2. Check the wiper blades. You should be changing out your wiper blades around every six months if you want to maintain optimum performance and visibility. Don’t get caught in an April shower without effective wiper blades!
  3. Finally, get your alignment checked. Winter is breeding season for potholes, which can destroy your suspension and wheel alignment.

All in all, spend one weekend afternoon sometime in March paying attention to your vehicle, and your spring car maintenance will be complete!




Maintenance Tips: Signs of a Bad Radiator

When your car starts to show signs of a bad radiator, it’s one of the most important parts to have replaced, especially as we enter the cold winter season. The radiator is vital for maintaining a normal temperature inside your engine, so without it your engine will overheat and stop working.

Overheating is the most noticeable sign of a bad radiator. While you’re driving, it’s important to keep an eye on the temperature gauge, which measures the internal state of your engine. If you notice it starting to raise past its normal level, pull over and let the engine cool off.

You might also notice puddles underneath your car. This can be a sign of a leak in your coolant system. The best way to find the source of the leak is to take the car to a mechanic and have a pressure test done, then have the source of the leak patched.

You might notice a sludge-like substance in your coolant tank as well. This usually indicates rusting, which will continue to affect your radiator, so you have to replace any rusting parts as well as flush your coolant system.

We at Gossett Hyundai Mazda Mitsubishi recommend taking good care of your car by keeping an eye on your radiator!




Trick-or-Treat Safety Tips from the CDC

Trick-or-TreatWith Autumn comes so many wonderful things: drinking apple cider until your belly hurts, pumpkin carving, road trips to admire the foliage, “sweater weather,” and of course trick-or-treating.

The latter often sees kids at their most excited. They get to dress up and be a character, hang out with friends, and, best of all, collect massive amounts of candy. Everyone loves trick-or-treating but it’s important to maintain safety.

Our friends at the CDC took some time to put together some helpful Trick-or-Treat safety tips:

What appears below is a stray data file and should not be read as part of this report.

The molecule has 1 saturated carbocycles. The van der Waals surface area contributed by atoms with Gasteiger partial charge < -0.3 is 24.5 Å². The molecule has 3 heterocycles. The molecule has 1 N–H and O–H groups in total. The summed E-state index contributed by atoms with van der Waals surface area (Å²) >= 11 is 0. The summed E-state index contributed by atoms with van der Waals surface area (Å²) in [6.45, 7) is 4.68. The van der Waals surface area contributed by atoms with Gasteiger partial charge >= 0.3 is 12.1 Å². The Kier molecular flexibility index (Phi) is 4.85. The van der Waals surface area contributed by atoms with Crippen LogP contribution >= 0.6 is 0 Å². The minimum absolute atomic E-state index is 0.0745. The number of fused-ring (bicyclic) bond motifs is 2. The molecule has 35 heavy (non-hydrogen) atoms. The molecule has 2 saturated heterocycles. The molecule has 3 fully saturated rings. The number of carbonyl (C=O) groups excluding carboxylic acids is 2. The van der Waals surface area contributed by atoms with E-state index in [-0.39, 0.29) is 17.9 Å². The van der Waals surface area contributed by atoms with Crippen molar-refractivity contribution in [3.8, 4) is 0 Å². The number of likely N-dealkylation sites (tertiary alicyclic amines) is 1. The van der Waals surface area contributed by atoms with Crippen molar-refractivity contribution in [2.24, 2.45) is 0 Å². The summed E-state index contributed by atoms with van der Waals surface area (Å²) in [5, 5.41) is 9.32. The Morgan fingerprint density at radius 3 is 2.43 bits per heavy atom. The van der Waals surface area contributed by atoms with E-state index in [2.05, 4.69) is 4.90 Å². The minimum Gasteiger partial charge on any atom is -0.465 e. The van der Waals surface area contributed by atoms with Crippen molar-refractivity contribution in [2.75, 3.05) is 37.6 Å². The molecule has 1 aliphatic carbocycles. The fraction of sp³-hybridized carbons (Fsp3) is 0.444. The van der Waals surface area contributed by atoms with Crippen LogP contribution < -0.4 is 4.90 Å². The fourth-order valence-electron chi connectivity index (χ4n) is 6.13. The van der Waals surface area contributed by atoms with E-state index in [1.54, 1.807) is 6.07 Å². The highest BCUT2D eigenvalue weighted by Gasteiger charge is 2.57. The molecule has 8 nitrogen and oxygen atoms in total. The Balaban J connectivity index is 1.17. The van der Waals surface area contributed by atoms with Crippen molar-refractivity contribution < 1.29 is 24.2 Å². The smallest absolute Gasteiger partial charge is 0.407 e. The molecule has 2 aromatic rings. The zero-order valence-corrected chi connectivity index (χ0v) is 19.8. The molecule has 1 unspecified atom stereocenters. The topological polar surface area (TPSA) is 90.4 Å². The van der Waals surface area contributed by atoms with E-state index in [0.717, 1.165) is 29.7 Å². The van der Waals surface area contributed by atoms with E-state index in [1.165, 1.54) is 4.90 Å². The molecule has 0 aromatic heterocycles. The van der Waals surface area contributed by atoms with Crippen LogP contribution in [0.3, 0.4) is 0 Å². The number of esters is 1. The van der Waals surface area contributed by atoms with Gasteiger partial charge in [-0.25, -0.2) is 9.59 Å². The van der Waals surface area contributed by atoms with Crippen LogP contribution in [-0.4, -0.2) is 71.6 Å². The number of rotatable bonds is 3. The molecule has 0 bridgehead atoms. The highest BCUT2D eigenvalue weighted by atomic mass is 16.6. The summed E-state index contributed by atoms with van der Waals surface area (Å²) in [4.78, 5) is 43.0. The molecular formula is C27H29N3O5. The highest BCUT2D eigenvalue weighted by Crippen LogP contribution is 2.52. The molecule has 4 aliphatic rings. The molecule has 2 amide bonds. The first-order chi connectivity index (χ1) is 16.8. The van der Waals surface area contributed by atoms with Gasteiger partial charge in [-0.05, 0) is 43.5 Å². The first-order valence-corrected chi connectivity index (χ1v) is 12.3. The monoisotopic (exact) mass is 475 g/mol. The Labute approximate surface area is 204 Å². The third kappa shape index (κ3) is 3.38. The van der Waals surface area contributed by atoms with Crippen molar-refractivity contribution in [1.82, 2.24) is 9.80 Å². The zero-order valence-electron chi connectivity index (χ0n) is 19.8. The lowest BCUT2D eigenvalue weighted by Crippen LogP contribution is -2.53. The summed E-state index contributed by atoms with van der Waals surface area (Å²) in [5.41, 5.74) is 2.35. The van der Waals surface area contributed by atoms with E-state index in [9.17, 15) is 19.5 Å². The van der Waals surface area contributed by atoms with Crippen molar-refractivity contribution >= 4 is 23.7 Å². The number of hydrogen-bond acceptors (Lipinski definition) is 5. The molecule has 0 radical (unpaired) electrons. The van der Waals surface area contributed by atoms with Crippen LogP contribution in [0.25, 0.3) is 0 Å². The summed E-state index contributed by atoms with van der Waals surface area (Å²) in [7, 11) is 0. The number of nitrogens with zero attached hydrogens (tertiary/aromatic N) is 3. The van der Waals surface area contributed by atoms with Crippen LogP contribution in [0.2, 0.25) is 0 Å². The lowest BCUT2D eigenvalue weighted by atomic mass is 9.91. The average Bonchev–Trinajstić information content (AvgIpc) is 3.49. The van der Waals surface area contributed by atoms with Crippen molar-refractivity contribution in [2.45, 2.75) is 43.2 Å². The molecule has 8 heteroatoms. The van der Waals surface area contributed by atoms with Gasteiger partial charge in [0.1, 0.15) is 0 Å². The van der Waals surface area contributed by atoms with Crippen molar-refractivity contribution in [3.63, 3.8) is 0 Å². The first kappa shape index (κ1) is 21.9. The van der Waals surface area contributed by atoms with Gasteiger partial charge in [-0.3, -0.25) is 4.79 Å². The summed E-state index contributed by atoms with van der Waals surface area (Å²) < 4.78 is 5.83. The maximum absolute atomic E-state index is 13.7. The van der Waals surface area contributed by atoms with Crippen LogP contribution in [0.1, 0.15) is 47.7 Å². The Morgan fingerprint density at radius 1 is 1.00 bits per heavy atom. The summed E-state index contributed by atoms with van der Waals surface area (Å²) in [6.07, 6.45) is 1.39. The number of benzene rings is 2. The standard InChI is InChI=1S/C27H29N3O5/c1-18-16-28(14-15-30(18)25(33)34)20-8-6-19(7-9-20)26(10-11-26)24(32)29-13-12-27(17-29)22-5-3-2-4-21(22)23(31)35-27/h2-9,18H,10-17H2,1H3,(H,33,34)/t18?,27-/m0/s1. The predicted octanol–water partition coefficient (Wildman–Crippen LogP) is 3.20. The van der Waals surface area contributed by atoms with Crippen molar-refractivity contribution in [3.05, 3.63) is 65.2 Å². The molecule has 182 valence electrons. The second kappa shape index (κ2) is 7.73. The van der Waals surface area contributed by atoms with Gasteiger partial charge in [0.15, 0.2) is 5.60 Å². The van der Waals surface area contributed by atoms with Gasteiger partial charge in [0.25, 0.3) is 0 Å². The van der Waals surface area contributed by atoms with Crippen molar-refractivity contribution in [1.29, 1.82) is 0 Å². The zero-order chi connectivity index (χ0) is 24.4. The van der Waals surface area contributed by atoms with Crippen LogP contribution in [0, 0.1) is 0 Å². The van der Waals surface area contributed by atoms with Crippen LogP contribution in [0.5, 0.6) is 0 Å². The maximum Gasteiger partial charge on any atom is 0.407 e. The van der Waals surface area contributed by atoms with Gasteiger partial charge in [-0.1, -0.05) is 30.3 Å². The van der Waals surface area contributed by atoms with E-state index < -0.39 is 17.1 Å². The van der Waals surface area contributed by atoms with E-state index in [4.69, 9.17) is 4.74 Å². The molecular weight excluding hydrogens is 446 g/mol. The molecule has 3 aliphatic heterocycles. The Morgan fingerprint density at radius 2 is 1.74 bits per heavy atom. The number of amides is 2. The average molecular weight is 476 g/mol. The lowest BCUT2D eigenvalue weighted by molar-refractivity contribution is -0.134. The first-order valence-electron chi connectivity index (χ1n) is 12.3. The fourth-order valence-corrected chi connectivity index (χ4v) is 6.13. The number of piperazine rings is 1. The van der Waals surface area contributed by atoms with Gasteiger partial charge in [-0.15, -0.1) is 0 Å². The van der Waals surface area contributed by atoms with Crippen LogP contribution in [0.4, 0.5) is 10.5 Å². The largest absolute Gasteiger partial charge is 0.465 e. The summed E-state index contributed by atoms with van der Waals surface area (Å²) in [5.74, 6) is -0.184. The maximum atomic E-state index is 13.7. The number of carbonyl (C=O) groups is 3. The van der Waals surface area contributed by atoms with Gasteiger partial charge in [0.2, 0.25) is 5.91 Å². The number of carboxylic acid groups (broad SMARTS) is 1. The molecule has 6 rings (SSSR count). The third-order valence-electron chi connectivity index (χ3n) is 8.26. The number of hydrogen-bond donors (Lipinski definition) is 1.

• Remember that you and your children are sharing the road with cars at night. Make sure they know to walk and never run. Consider giving them a flashlight and placing reflective tape on their shoes or bag.
  • Make sure their costumes are safe. That means ensuring that they can still see through their masks and that they can walk unimpeded.
  • Unless you know the person, it is ill-advised to eat homemade treats. Stick to factory-wrapped candy.
  • Try to limit your child’s candy consumption. Make it into a lesson in self-restraint and the dangers of addiction.

Like anything else, staying safe is important but so is having fun. Don’t forget to encourage your kids to have the maximum fun possible!




Technology Can Help You Stop Texting and Driving

texting while driving

Texting while driving is extremely dangerous. Nine Americans die daily due to distracted driving!

The first step to handling a problem is admitting that you have a problem. Ask yourself… Do you find it impossible to stop texting and driving? You probably already know how dangerous it is but you just can’t stand to be out of the loop. You text and drive despite that fact that nine Americans die every day from distracted driving, according to the CDC.

Although it’s technology that got you into this problem in the first place, technology can help you get out. First of all, your smartphone could have a feature that returns a custom-made message that you can personalize to anyone who texts you while you are driving, explaining that you are driving and can’t properly answer.

There are also a lot of great apps to help you avoid texting and driving. Apps like DriveOff for Android and DriveMode from AT&T can automatically detect when your vehicle is in motion and answers incoming texts with a custom message of your making.

Finally, you may just need to eliminate the temptation altogether. Do recovering alcoholics hang out at bars? Of course not! It may be time to put that phone in the trunk while you are in transit.